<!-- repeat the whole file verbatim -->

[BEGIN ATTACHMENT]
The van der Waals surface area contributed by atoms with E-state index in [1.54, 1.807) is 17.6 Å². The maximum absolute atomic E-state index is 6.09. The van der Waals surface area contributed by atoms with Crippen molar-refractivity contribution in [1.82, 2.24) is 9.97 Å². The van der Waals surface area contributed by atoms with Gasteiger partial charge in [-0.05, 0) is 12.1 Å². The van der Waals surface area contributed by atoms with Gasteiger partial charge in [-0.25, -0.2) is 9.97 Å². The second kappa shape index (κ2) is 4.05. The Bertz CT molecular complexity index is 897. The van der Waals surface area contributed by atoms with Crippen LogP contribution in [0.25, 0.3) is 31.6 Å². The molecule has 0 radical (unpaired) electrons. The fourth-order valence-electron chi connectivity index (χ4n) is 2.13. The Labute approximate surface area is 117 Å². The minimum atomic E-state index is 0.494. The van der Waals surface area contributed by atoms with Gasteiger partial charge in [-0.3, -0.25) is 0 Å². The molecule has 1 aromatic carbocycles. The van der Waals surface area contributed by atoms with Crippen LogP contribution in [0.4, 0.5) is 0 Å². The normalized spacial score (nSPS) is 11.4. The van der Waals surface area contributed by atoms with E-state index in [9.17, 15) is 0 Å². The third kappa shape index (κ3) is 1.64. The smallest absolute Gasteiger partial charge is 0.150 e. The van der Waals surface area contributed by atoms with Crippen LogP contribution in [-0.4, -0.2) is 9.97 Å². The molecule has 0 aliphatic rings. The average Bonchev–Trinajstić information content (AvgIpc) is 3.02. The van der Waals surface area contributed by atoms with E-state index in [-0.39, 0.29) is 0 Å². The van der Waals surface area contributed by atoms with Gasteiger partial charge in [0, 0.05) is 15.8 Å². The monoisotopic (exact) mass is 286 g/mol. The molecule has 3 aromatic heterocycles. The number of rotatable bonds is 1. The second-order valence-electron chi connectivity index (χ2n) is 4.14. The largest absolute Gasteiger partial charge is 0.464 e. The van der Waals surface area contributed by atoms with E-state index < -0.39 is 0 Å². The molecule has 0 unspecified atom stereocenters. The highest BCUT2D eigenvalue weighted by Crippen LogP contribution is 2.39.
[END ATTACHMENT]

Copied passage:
The van der Waals surface area contributed by atoms with E-state index in [1.54, 1.807) is 17.6 Å². The maximum absolute atomic E-state index is 6.09. The van der Waals surface area contributed by atoms with Crippen molar-refractivity contribution in [1.82, 2.24) is 9.97 Å². The van der Waals surface area contributed by atoms with Gasteiger partial charge in [-0.05, 0) is 12.1 Å². The van der Waals surface area contributed by atoms with Gasteiger partial charge in [-0.25, -0.2) is 9.97 Å². The second kappa shape index (κ2) is 4.05. The Bertz CT molecular complexity index is 897. The van der Waals surface area contributed by atoms with Crippen LogP contribution in [0.25, 0.3) is 31.6 Å². The molecule has 0 radical (unpaired) electrons. The fourth-order valence-electron chi connectivity index (χ4n) is 2.13. The Labute approximate surface area is 117 Å². The minimum atomic E-state index is 0.494. The van der Waals surface area contributed by atoms with Gasteiger partial charge in [-0.3, -0.25) is 0 Å². The molecule has 1 aromatic carbocycles. The van der Waals surface area contributed by atoms with Crippen LogP contribution in [0.4, 0.5) is 0 Å². The normalized spacial score (nSPS) is 11.4. The van der Waals surface area contributed by atoms with E-state index in [9.17, 15) is 0 Å². The third kappa shape index (κ3) is 1.64. The smallest absolute Gasteiger partial charge is 0.150 e. The van der Waals surface area contributed by atoms with Crippen LogP contribution in [-0.4, -0.2) is 9.97 Å². The molecule has 0 aliphatic rings. The average Bonchev–Trinajstić information content (AvgIpc) is 3.02. The van der Waals surface area contributed by atoms with E-state index in [-0.39, 0.29) is 0 Å². The van der Waals surface area contributed by atoms with Gasteiger partial charge in [0, 0.05) is 15.8 Å². The monoisotopic (exact) mass is 286 g/mol. The molecule has 3 aromatic heterocycles. The number of rotatable bonds is 1. The second-order valence-electron chi connectivity index (χ2n) is 4.14. The largest absolute Gasteiger partial charge is 0.464 e. The van der Waals surface area contributed by atoms with E-state index < -0.39 is 0 Å². The molecule has 0 unspecified atom stereocenters. The highest BCUT2D eigenvalue weighted by Crippen LogP contribution is 2.39.